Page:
London art galleries, museums, churches and monuments - eesh!
It is going to be impossible to write about every aspect of my trip, so I am giving some highlights as much as I can. Since I have been in this internet cafe for several hours now, this will be my last post. Of course I have to talk about the museums and galleries I visited. In London, major museums/galleries are free of charge, except for special exhibitions.
I went to the Tate Modern on my first day, exhausted from jet lag but struggling to stay awake so I could get a full night’s sleep. At first, I was surprised to see its monumentality and foreboding appearance - like a prison or a factory, I thought. And it turns out that it was converted from an old electric power station:
I got to take a look at their extensive collection, and of course saw the infamous Shibboleth by Doris Salcedo in the Turbine hall:
One of my favourite experiences on the trip was attending the exhibition of Juan Munoz at the Tate Modern, whose work absolutely blew me away. It was a retrospective of his career, demonstrating his amazing ability to create sculpture. I never would have gotten even close to the full experience of his work, which is immersive, from images. As in all of the galleries, I wasn’t able to take pictures, and most of the time I listened.
The best day by far was one in which I saw:
- the National Gallery: containing works by some of the artists I studied in art history and some I discovered I loved that weren’t in the major textbooks. Jan van Eyck’s famous Arnolfini Portrait was great to see in person, Titian, etc. etc. Plus a FANTASTIC special exhibition of large scale paintings by Alison Watt, called Phantom. Absolutely breathtaking works.
- So after I was blown away by that experience, I unexpectedly walked out onto Trafalgar Square.
As usual, this picture comes nowhere close to capturing that amazing view.
- Then I headed over to meet Donal and Graziano for some more visiting of contemporary art galleries. First we checked out the Barbican Gallery’s AMAZING exhibition, the Martian Museum of Terrestrial art. The entire show was based around the concept of an exhbition held by aliens where they attempt to understand what contemporary art says about “terrestrial beings,” or “earthlings.” I am so glad that I invested in this exhibition (and also, my one large souvenir this trip, picked up the exhibition catalogue). Works by Sherri Levine, Annette Messager, Jenny Holzer, Cao Guo-Qiang, Christo, Yves Klein, Mona Hatoum, and a number of other fantastic cutting edge contemporary artists. It was an amazing opportunity. And of course, no pictures allowed!
- So at this point I was exhausted by the weight of all this fantastic art - but we weren’t done! We attended another exhibition at the White Cube gallery, entitled “You dig the tunnel, I’ll hide the soil,” consisting of artworks inspired by Edgar Allen Poe’s writing. If you know his short stories, you will know that his writing is notoriously dark - part of this exhibition was held in the actual gallery, and the other part was in an underground dungeon-style area with immersive spaces… making the entire thing atmospheric and, well, appropriately creepy. On top of all of that, I came across a work by Anselm Kiefer, one of my favourite artists, at the White Cube that was apparently for sale! I thought to myself, this piece is amazing - then found out it was his. I’m not going to go into more detail about the White Cube, but here is the signboard with all of the notable artists in the show:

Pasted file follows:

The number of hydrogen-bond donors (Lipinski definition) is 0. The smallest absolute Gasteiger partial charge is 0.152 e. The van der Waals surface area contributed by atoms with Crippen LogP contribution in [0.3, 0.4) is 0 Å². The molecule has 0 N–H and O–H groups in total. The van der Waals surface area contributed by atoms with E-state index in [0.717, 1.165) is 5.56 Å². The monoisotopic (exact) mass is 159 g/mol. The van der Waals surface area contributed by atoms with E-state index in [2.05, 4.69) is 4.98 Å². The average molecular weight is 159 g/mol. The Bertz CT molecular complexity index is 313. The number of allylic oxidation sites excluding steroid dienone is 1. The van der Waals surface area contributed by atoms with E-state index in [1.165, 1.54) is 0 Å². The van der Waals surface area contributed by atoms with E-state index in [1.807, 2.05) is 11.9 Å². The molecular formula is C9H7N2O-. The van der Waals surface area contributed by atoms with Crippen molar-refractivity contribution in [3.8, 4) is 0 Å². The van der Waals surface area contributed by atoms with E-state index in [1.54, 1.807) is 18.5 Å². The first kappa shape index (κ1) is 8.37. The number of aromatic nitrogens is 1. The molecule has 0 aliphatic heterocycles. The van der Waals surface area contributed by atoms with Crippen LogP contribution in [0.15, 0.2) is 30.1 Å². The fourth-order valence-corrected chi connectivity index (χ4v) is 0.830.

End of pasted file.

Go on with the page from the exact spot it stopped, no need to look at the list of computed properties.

Some other notable museums/monuments/major sites I visited:
- Natural History museum: had so much fun looking at the dinosaurs, including this massive unlikely vegetarian non-dinosaur.
- British Museum: Learned a lot on this visit, but became utterly fascinated by their Egyptian section with many mummies. It was very creepy to be looking at dead bodies wrapped and behind glass… They mummified animals, too! A theme on this trip is death - mummies and entombed kings and queens at Westminster Abbey.
- British Library: my favourite part was getting to see original books with handwritten text by Leonardo da Vinci, Jane Austen, Shakespeare, and others, including Lewis Carroll. I also saw a sculpture by Antony Gormley (a favourite artist of mine) outdoors in the garden area.
- Science Museum:
- Whitecross Gallery opening: I liked one artists architectural abstraction drawings quite a bit, but the other artist seemed to have a fascination with drawing babies that look like aliens.
- Westminster Abbey: I found the above ground tombs to be slightly disturbing. I don’t know about you, but when I pass away I would like to be as close to the earth as possible - not in a wooden box or a marble encasement, but if possible in a simple cloth and buried directly. Or, cremation is fine if I am spread out in the earth. And this is getting very morbid, so, moving on!
- Westminster Cathedral: I found this an interesting trip…
- Wellington Arch and Hyde Park.
- Big ben/Parliament.
- I am sure there is much more I’m missing here! I have been keeping a detailed paper journal, either way. And I can’t blog about everything; so I will have to learn how to make this process faster and easier for me for Spain. It is all a learning process!